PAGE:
wherein the list references the combination of the one or more identifying mechanisms and another identifying mechanism;
verifying an identity of the sender of the message;
providing a result of the verifying and the message to a filter module for processing utilizing one or more spam filters;
filtering the message by taking a form of a weight for adding an absolute reduction in a probability calculation assigned the message; and
processing the filtering of the message based on a form and a magnitude of the filtering by increasing or decreasing a probability that the message will be considered a spare;
accessing a safe senders list which includes a third-party certificate; and
verifying the identify of the sender based on the third-party certificate, when there is a verification, the message is routed to an inbox.
8. A method as described in claim 7, wherein the result is utilized to configure at least one said filter for processing the message.
9. A method as described in claim 7, further comprising:
selecting a subset of the filters based on the result; and
processing the message utilizing the subset of the filters.
10. A removable medium memory comprising computer executable instructions that, when executed on a processor, direct the processor to perform the method as described in claim 7.
11. A system comprising:
a memory;
a processor coupled to the memory;
a first module that is executable on the processor to verify an identity of a sender of a message communicated via a network;
a second module that is executable on the processor to process the message utilizing:
one or more spam filters, and
a result of the verification from the first module;
a filter module that is executable on the processor to filter the message by taking a form of a weight for adding an absolute reduction in a probability calculation assigned the message;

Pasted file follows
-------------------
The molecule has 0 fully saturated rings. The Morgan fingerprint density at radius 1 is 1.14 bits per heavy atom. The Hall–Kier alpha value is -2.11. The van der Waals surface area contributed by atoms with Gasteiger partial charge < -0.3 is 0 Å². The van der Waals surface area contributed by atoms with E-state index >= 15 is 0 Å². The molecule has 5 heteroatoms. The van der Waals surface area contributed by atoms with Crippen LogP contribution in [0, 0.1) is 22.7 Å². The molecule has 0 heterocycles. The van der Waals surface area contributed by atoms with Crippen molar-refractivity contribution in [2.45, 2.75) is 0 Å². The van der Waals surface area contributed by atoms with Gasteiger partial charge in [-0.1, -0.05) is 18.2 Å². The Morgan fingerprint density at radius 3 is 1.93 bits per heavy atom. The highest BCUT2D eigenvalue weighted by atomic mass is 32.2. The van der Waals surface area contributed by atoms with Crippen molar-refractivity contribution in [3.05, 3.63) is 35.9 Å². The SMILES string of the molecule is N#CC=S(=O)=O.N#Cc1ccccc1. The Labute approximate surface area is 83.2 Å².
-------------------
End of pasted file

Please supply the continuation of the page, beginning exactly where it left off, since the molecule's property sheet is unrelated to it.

wherein the filter module filters the message based on a form and a magnitude of the filtering by increasing or decreasing a probability that the message will be considered a spam;
wherein the first module checks for a third-party certificate included in the message, the third-party certificate involves a signing of a portion of the message with a certificate traced to a third-party certifier;
wherein the first module verifies the identify of the sender by determining a level of security for the third party certificate comprising at least one of a reputation of the third-party certifier, a type of certificate, or an amount of the message signed;
wherein the first module utilizes a plurality of identifying mechanisms that are suitable for confirming the identity of the sender without utilizing the sender's address; and
wherein the first module uses a list describing a plurality of identifying mechanism combinations, that when satisfied, verify the identity of the sender.
12. A system as described in claim 11, wherein the result is utilized to configure at least one said filter for processing the message.
13. A system as described in claim 11, further comprising:
selecting a subset of the filters based on the result; and
processing the message utilizing the subset of the filters.
Description
TECHNICAL FIELD

The present invention generally relates to the field of message communication and more particularly relates to message communication which may employ a secure safe sender list.

BACKGROUND

Communication utilizing messages has provided a wide range of increased functionality to users of computing devices, such as desktop computers, wireless phones, and so on. For example, users may communicate, one to another, through the use of email (i.e., electronic mail). Email employs standards and conventions for addressing and routing such that the email may be delivered across a network, such as the Internet, utilizing a plurality of devices. In this way, emails may be transferred within a company over an intranet, across the world using the Internet, and so on.

The use of email has provided a number of advantages to the user. For example, even though email may be communicated almost instantaneously, email can be dealt with according to the recipient's own schedule, such as when the email is received to provide an immediate response, at a later time when the user has sufficient resources to answer the message, and so on. Additionally, email may allow the user to prioritize messages, such as when to respond to one or more particular emails that were received by the user. Because of these and other advantages, the prevalence of email has continued to expand such that email is now considered an indispensable part of everyday life, both at home and during a typical business day.